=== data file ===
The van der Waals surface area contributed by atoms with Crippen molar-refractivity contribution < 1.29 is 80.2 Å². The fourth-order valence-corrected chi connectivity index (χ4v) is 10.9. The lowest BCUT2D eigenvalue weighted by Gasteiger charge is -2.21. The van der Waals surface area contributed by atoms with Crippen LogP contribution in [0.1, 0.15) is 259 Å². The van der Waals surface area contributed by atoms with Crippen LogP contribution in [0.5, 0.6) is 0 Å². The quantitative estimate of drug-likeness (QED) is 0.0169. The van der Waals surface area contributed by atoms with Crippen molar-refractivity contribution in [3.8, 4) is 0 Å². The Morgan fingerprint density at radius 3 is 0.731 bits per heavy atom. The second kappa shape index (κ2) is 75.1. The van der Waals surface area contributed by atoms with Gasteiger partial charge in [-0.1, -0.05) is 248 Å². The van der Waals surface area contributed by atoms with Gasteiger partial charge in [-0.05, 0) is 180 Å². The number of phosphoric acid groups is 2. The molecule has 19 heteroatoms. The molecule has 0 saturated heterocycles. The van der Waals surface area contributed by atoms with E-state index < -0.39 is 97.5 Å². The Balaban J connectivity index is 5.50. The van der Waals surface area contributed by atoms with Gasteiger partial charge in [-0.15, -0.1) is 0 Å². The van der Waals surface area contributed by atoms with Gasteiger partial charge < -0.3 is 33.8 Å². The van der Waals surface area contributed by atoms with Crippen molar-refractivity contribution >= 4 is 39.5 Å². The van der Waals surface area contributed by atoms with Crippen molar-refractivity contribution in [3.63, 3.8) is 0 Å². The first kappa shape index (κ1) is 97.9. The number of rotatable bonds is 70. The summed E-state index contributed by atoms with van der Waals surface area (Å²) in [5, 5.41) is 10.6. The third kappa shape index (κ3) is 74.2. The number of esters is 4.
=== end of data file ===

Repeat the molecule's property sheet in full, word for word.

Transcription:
The van der Waals surface area contributed by atoms with Crippen molar-refractivity contribution < 1.29 is 80.2 Å². The fourth-order valence-corrected chi connectivity index (χ4v) is 10.9. The lowest BCUT2D eigenvalue weighted by Gasteiger charge is -2.21. The van der Waals surface area contributed by atoms with Crippen LogP contribution in [0.1, 0.15) is 259 Å². The van der Waals surface area contributed by atoms with Crippen LogP contribution in [0.5, 0.6) is 0 Å². The quantitative estimate of drug-likeness (QED) is 0.0169. The van der Waals surface area contributed by atoms with Crippen molar-refractivity contribution in [3.8, 4) is 0 Å². The Morgan fingerprint density at radius 3 is 0.731 bits per heavy atom. The second kappa shape index (κ2) is 75.1. The van der Waals surface area contributed by atoms with Gasteiger partial charge in [-0.1, -0.05) is 248 Å². The van der Waals surface area contributed by atoms with Gasteiger partial charge in [-0.05, 0) is 180 Å². The number of phosphoric acid groups is 2. The molecule has 19 heteroatoms. The molecule has 0 saturated heterocycles. The van der Waals surface area contributed by atoms with E-state index < -0.39 is 97.5 Å². The Balaban J connectivity index is 5.50. The van der Waals surface area contributed by atoms with Gasteiger partial charge in [-0.15, -0.1) is 0 Å². The van der Waals surface area contributed by atoms with Gasteiger partial charge < -0.3 is 33.8 Å². The van der Waals surface area contributed by atoms with Crippen molar-refractivity contribution >= 4 is 39.5 Å². The van der Waals surface area contributed by atoms with Crippen molar-refractivity contribution in [3.63, 3.8) is 0 Å². The first kappa shape index (κ1) is 97.9. The number of rotatable bonds is 70. The summed E-state index contributed by atoms with van der Waals surface area (Å²) in [5, 5.41) is 10.6. The third kappa shape index (κ3) is 74.2. The number of esters is 4.